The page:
The EU’s New Tariffs Will Hit American Agriculture. Again.

JM Ashby
Written by JM Ashby

We already knew the European Union (EU) had drawn up a list of up to $20 billion in retaliatory tariffs it may impose on American goods in response to Trump's future actions, but now we know which goods the list will target.

Among other things, the EU's list of possible tariffs include a wide range of American agricultural products from vodka to lobsters and orange juice.

The European Commission began a public consultation over the American products ranging from ketchup and nuts to video-game consoles and bicycle pedals. The World Trade Organization will ultimately decide the level of damages the EU can seek, with a verdict possible toward the end of this year or in early 2020. [...]

The American products also include casino game tables, tobacco-seed oil, vodka, orange juice and a range of foods including chocolate and frozen lobster.

“We do not want a tit-for-tat,” [EU Trade Commissioner Cecilia Malmstrom] said. “While we need to be ready with countermeasures in case there is no other way out, I still believe that dialog is what should prevail between important partners such as the EU and the U.S., including in bringing an end to this longstanding dispute. The EU remains open for discussions with the U.S., provided these are without preconditions and aim at a fair outcome.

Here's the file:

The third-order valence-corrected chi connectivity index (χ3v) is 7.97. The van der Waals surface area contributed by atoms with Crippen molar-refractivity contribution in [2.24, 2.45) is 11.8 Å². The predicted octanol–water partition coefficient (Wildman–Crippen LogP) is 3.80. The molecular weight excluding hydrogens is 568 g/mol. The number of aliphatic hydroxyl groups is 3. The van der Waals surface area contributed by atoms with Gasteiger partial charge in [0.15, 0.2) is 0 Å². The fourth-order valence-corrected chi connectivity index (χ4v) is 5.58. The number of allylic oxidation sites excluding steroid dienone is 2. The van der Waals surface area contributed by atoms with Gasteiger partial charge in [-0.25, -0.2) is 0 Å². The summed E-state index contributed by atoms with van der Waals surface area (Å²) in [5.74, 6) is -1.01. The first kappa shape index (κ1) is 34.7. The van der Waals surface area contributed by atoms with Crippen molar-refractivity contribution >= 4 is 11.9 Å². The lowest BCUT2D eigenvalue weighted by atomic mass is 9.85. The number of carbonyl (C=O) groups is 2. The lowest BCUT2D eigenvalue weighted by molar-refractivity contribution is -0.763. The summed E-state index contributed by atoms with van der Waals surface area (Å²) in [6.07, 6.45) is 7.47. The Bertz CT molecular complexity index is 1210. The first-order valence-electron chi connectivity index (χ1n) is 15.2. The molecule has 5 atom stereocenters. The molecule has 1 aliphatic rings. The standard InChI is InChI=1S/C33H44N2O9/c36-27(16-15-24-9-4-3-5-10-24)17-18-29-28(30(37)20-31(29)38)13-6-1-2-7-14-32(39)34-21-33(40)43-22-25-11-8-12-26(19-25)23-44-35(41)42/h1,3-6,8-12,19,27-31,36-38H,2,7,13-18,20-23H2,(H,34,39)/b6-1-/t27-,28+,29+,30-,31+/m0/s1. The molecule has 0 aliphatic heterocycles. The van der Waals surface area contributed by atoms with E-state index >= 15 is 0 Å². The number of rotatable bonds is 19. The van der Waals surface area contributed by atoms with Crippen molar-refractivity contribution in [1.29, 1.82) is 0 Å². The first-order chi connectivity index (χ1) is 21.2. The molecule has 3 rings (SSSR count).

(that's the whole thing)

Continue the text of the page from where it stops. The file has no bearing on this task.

A "fair outcome" is a tall order, isn't it?

Our recent experience following the Trump regime's flailing negotiations with China tells us he set out from the very beginning with a decidedly unfair outcome in mind and has slowly caved on some of his biggest demands.

I'm not necessarily optimistic that talks with the EU will follow a similar arc because the stakes are much lower. A full-blown trade war with the EU would cause a lot of pain on both sides of the Atlantic, but not as much as escalating the trade war with China would.

If Trump's only concern is what it will mean for him politically, he might decide that destroying our trade relationship with Europe is not that big of a deal.

  • muselet

    The European Union published its preliminary list of U.S. goods being targeted in a $12 billion plan for retaliatory tariffs over subsidies to Boeing Co., with a focus on farm products from areas that help form President Donald Trump’s political base.

    [links omitted]

    Chinese leaders did the same thing: target Donald Trump’s supporters with retaliatory tariffs. What better way to express dissatisfaction?

    “Trade wars are good, and easy to win.”